When optics companies first introduced dedicated turkey scopes and red-dots about 20 years back, a lot of purists—me included—scoffed at the notion. Why the heck would anyone need a scope to hit a tom in the noggin at 30 yards? The naysayers saw it as a gimmick to sell more product or as an affectation from guys obsessed with their equipment.
I’m sure you see where this is going. Yes, I’ve come around, and it appears that so have a lot of other hunters. Here’s why:
1) First and foremost, you miss fewer turkeys. Even at 30 yards, where patterns tend to be as big as a basketball and plenty dense, it’s possible to miss. Ask me. The main reason why is nothing more than shooter error. Lack of focus on the front sight (bead), inconsistent cheeking of the stock, jerking the trigger. All avoidable of course. Nonetheless, I think an optic naturally forces a shooter to get his head into the correct position to align the crosshair or dot. And then it’s only natural to squeeze the trigger the way you do with a rifle, rather than snap it like you do when wingshooting.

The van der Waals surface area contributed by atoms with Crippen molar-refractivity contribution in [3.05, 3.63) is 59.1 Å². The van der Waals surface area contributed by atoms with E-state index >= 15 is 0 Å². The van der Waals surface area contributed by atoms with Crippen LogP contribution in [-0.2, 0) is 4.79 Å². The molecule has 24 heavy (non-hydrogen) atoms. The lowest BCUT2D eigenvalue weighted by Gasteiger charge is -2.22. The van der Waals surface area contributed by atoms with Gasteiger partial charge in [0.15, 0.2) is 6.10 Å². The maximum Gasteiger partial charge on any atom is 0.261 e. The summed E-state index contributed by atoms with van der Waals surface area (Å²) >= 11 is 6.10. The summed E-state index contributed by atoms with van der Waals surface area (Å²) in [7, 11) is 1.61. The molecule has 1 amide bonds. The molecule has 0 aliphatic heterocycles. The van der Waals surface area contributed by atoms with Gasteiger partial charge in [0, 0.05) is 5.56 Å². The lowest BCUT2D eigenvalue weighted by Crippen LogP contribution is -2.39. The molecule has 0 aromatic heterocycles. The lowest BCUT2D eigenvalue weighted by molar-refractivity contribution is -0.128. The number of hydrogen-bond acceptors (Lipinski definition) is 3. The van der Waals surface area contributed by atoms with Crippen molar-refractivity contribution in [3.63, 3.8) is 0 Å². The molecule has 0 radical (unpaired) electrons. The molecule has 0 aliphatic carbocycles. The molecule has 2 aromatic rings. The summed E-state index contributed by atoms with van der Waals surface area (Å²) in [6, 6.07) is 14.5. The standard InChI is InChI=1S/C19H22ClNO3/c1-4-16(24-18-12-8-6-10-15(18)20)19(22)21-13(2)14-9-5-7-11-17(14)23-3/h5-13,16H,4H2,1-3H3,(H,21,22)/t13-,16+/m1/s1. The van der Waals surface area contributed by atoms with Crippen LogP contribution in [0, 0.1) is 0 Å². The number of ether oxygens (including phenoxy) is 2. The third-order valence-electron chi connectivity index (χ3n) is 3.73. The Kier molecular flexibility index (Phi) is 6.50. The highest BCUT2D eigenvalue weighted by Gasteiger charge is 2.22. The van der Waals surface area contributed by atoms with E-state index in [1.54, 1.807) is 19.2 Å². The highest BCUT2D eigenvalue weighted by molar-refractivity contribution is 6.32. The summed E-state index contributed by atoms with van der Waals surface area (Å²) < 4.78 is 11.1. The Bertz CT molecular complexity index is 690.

2) You miss fewer turkeys at long and close range. Because patterns thin at longer ranges, it’s important to center the tom’s vital column. The edge of the pattern likely won’t do the trick. At very close range the shot swarm may be no bigger than a softball, but whoops—if you don’t take care to aim, a humbling whiff can easily occur.